New Trademark Examination Manual in Thailand

KASS IP Services (Thailand) Company Limited Thailand

Thailand is notorious for being one of the hardest countries in the world for trademark registrations. Last year, the Registrar’s Trademark Examination Manual (“Examination Manual”) was revised by the Department of Intellectual Property, Thailand (“DIP”) based on the study of trademark laws and relevant legislation, decisions of the Board of Trademark, judgements from Thailand’s Central Intellectual Property and International Trade Court and the Supreme Court, as well as international standard practice on trademark examination,  with the purpose to enhance the trademark examination practice in Thailand into alignment with global trademark office standards. The Examination Manual became effective from 17 January 2022 onwards with all pending and newly-filed trademark applications.


There are eight (8) sections in the Examination Manual pursuant to the trademark examination process, starting from the formality check of the filed trademark application, issuance of office action, publication of trademark until trademark opposition. Some of the most significant changes to the examination practice on the distinctiveness issue according to the Examination Manual could be summarized as below:


  1. Five (5) levels of distinctiveness have been officially recognized.


In determining the distinctiveness of trademark, the levels of distinctiveness (from highest to lowest) and examples of the same are clearly set forth:




Fanciful Mark


“Kodak” or “Pepsi”


Arbitrary Mark


“Camel” mark in Class 34


Suggestive Mark


“Greyhound” or the term “Make THE Difference” of mark “             ”


Descriptive Mark


“Sharp” or “Crunchy”


Generic Mark


“Peanuts” for peanuts or “Printer” for printer



  1. Fanciful Mark:                “Kodak” or “Pepsi”
  2. Arbitrary Mark:                             “Camel” mark in Class 34
  3. Suggestive Mark:            “Greyhound” or the term “Make THE Difference” of mark “”
  4. Descriptive Mark:           “Sharp” or “Crunchy”    
  5. Generic Mark:                “Peanuts” for peanuts or “Printer” for printer


  1. For geometric figures or general designs, it would be considered based on the knowledge and perception of the Thai consumer, whether they would perceive that figure or design as a trademark or not. Infinite or repeated patterns for textiles or bags would also not be registrable.


  1. Examples of non-distinctive word or letter marks which are not registrable:


  1. Geographical names or any terms or words having a direct reference to the character or quality of the applied goods or services, even if it was presented in a fanciful manner.


  1. Word marks which are intentionally misspelt, but could be implied to the original words by their pronunciations, if the original words are descriptive to the applied goods or services (e.g., the marks “Dylicious” or “Krispy” applied for foods)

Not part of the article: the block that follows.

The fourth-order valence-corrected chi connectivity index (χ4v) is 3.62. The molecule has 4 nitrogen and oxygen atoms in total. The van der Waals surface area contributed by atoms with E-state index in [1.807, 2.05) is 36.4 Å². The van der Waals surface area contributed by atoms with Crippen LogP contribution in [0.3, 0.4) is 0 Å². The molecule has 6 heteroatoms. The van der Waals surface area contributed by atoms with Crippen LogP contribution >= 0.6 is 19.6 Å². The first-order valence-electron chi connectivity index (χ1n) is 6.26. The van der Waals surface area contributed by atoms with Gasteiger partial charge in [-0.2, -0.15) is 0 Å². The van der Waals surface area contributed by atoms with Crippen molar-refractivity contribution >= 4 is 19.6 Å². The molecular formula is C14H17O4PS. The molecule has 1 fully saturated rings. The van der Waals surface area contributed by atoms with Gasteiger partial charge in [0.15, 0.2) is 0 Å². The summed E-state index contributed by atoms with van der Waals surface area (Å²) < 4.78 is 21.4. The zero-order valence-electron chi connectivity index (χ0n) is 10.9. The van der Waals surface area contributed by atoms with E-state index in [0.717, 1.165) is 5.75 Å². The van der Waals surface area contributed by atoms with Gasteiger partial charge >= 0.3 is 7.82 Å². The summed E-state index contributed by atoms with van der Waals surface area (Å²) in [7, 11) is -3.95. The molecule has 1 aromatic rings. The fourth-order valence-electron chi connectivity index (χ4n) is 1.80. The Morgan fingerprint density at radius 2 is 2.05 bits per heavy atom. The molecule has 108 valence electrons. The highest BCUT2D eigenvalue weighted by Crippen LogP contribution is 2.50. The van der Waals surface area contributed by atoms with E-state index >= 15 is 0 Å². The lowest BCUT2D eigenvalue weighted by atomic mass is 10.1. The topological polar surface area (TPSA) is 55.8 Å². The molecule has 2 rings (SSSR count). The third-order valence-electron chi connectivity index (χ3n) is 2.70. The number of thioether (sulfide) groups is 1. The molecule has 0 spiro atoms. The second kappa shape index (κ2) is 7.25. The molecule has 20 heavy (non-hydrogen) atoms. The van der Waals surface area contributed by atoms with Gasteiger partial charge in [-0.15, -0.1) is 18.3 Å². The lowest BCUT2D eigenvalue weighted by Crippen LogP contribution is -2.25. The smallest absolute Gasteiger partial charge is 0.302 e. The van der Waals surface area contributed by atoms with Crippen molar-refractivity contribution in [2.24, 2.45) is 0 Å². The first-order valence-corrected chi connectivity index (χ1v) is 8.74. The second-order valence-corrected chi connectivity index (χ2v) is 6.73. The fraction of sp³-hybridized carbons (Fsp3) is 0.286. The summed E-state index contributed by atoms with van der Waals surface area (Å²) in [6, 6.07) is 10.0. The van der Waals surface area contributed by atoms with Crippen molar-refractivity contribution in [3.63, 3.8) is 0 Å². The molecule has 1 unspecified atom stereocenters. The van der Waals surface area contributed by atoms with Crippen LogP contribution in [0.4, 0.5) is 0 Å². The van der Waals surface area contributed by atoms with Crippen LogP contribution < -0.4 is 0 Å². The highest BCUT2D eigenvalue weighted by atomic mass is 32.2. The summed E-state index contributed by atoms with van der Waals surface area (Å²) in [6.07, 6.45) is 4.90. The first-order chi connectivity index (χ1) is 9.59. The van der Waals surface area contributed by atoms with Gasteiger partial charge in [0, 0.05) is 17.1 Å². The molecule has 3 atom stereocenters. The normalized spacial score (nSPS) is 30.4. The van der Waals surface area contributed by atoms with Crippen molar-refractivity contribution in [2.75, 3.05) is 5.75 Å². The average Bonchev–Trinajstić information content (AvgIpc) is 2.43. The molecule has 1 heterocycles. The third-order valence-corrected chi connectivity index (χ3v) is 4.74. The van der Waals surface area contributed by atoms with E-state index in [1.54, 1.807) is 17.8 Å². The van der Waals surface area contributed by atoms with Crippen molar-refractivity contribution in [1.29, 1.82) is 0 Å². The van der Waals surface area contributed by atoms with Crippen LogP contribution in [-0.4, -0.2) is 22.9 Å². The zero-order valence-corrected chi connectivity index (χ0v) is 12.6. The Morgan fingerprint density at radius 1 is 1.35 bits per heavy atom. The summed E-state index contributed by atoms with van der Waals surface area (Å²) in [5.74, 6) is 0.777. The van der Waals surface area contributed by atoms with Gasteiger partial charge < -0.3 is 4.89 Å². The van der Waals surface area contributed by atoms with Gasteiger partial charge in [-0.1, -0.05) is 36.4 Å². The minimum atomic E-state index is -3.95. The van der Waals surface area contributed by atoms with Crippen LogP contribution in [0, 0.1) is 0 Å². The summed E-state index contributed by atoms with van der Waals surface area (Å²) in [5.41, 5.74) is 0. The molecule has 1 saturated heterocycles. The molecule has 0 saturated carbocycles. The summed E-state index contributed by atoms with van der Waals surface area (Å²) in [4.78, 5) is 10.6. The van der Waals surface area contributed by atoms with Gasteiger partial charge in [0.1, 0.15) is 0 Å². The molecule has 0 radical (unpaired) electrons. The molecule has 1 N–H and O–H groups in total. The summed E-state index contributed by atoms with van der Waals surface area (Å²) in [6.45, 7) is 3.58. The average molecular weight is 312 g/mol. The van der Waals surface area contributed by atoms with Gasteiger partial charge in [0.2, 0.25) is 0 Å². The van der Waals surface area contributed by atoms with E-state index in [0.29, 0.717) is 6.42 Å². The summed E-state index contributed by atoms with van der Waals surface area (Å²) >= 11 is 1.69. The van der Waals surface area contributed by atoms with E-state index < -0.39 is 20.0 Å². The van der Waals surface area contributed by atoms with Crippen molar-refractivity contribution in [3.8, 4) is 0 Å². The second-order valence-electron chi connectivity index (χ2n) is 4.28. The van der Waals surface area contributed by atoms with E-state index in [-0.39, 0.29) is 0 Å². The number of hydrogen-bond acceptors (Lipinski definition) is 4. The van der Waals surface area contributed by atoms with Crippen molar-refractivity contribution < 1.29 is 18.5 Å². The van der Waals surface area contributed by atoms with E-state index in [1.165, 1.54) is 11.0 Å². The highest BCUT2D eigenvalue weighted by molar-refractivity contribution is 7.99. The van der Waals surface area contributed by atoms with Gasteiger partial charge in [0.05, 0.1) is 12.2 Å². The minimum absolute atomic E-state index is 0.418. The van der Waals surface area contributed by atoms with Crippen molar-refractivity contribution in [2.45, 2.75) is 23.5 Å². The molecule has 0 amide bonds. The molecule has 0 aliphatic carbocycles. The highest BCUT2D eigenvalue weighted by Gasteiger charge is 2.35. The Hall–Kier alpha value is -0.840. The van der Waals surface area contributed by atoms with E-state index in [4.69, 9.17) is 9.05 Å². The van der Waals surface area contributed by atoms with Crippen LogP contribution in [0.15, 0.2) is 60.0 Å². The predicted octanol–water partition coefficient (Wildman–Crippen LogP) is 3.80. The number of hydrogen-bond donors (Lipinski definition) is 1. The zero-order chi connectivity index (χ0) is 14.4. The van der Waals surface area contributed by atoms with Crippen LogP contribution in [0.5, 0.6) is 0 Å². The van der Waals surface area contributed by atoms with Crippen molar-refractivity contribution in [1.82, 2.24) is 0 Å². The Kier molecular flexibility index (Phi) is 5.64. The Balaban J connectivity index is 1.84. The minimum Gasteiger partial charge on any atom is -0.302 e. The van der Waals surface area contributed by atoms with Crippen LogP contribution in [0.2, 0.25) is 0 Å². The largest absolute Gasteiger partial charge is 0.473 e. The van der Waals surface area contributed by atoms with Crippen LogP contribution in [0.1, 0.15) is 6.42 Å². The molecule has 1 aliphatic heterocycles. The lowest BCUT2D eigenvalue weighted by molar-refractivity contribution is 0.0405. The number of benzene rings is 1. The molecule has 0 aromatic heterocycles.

1. Compound word marks, in which each word is descriptive to the character or quality of the applied goods or services. For example, the mark “Clearview” applied for contact lenses, the mark “WatchKit” applied for smart watches, or the mark “” for fabric sheets will be considered as lacking distinctiveness.


  1. Word marks consisting of plain Roman letters and non-distinctive words (e.g., mark “BWhite”)


It should be noted, however, that the combination of non-stylized alphabets and/or numbers of 3 or more characters is now recognized as inherently distinctive, as long as they are not in a common sequence (e.g., “ABC” or “123”), and not descriptive or too common in trade (e.g., “NPK” for fertilizer, “XXL” for clothes, or “34B” for bra). Also, word marks containing Chinese, Japanese or Korean characters will be regarded as inventive and registrable, even if each character could be individually translated, if the combination of the same does not render any descriptive meaning.


  1. Acquired distinctiveness through use:


Two (2) or more consecutive years of advertising the indistinctive marks to the Thai public through TV, printed media, online or social media channels would be considered as a “reasonably long period of time” to acquire the distinctiveness through use (i.e., “a secondary meaning”) in Thailand.



Although the revised Examination Manual is expected to be followed and adhered to by all Thai trademark registrars, it is not legally binding on the Registrars nor does it impose any sanction for Registrars who do not practice the said manual. Nevertheless, the revised Examination Manual evidences the hard effort of DIP in establishing the criteria to be used in examining trademark applications in a uniform manner. We opine that this revision of the Manual was much needed as it may reduce the number of objections that trademark applications in our country receives. For more information about the Examination Manual and general IP matters in Thailand, please get in touch with


KASS IP Services (Thailand) Company Limited

About the Firm

KASS IP Services (Thailand) Company Limited

Address11/1 AIA Sathorn Tower, 9th & 10th Floor, South Sathorn Road, Yannawa Sub-district, Sathorn District, Bangkok, 10120 Thailand
Tel66-8-9700 1614
Contact Person

Related Articles